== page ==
Why do I mention People in Need? Well, because they publicly announce that they have been working with the occupants of socially excluded localities through their Social Prevention Programs (PSI) since 2006.

Currently PSI staffers operate in 60 towns throughout the Czech Republic. Their entire team consists of around 200 employees including advisers, coordinators, educational staffers and field social workers.

The socially excluded Romani localities, wonder of wonders, have not decreased at all since 2006, advisers and coordinators notwithstanding. Their number has, on the contrary, doubled, irrespective of the hard work of the People in Need teams.    

I am understandably aware that the director of these PSI teams, Jan Černý, would explain to me in just one paragraph how much in error I am. In fact, I don't even want to count how much has been pumped into all of this - into all of the municipalities (for they happily apply for grants with an interest in Romani integration as well), all of the organizations, all of the projects - between 2006 and 2015 from the European Social Fund, the Labor and Social Affairs Ministry, and the grants and subsides from other sources as well.  

It must be billions, there is no doubt about that. For all of those billions, what has been achieved is a deterioration compared to the initial state of affairs?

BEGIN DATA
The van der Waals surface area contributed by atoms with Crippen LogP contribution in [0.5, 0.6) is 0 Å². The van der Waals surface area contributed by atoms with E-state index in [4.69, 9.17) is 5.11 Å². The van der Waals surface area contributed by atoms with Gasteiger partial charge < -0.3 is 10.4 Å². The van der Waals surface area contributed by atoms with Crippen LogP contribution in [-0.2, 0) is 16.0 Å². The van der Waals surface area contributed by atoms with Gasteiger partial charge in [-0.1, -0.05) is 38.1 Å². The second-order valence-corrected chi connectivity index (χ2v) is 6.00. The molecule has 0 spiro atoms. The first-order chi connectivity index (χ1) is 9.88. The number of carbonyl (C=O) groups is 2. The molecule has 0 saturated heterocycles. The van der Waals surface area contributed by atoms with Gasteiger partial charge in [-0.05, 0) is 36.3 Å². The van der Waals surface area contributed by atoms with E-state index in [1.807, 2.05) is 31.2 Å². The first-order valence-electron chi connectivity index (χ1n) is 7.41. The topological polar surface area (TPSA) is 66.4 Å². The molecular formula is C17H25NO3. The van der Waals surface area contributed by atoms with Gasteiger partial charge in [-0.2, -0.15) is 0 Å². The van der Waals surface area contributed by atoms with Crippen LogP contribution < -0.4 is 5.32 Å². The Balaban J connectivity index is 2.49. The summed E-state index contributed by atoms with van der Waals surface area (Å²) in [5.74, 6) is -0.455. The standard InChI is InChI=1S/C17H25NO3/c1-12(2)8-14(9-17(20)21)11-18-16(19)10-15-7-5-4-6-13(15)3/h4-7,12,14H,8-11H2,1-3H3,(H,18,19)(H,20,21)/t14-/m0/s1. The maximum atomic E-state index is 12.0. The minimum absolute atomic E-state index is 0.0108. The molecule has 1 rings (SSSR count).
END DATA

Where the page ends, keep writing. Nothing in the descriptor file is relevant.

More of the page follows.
Is this normal? I don't want to claim that all of the non-governmental, non-profit organizations focusing on the integration of Romani people and social inclusion are worthless, or that their activities are actually inefficient, or that they are only following their own interest - I know of at least two that are effective, that are actually concerned with achieving a positive change in the situation, and that are up to snuff.

Romani elites have failed - in 25 years they have not managed to improve the position of the most impoverished Roma

I don't want to just criticize everyone else. Romani people themselves, as a static object and target of this social engineering, have a lot to answer for.

Those of us who have the capabilities and especially the opportunities to do something for the general welfare of our community have a moral obligation to do so. Those who can must concentrate on the most impoverished, on those most in need, those who expect this from them because they believe they can organize positive change.

The competent Romani people with these opportunities, however, have absolutely failed. Such individuals are either becoming or already have become collaborators with the system, and their token presence in a warm little job provides an alibi to those who don't actually want to resolve anything.

Either that, or such people have banded together, only to immediately seek to cooperate with state institutions, announcing as much in their first public statements so the Czech News Agency can reap the rewards. There has never been any extra-fruitful, long-term cooperation with the state, though.  

If there has been, and if such cooperation has been effective, if it has been key, in the long run, for the state institutions involved, then that's super. I'm afraid that if it does exist, then it has been kept a total secret, because it is not publicly known and the Czech News Agency doesn't write about it.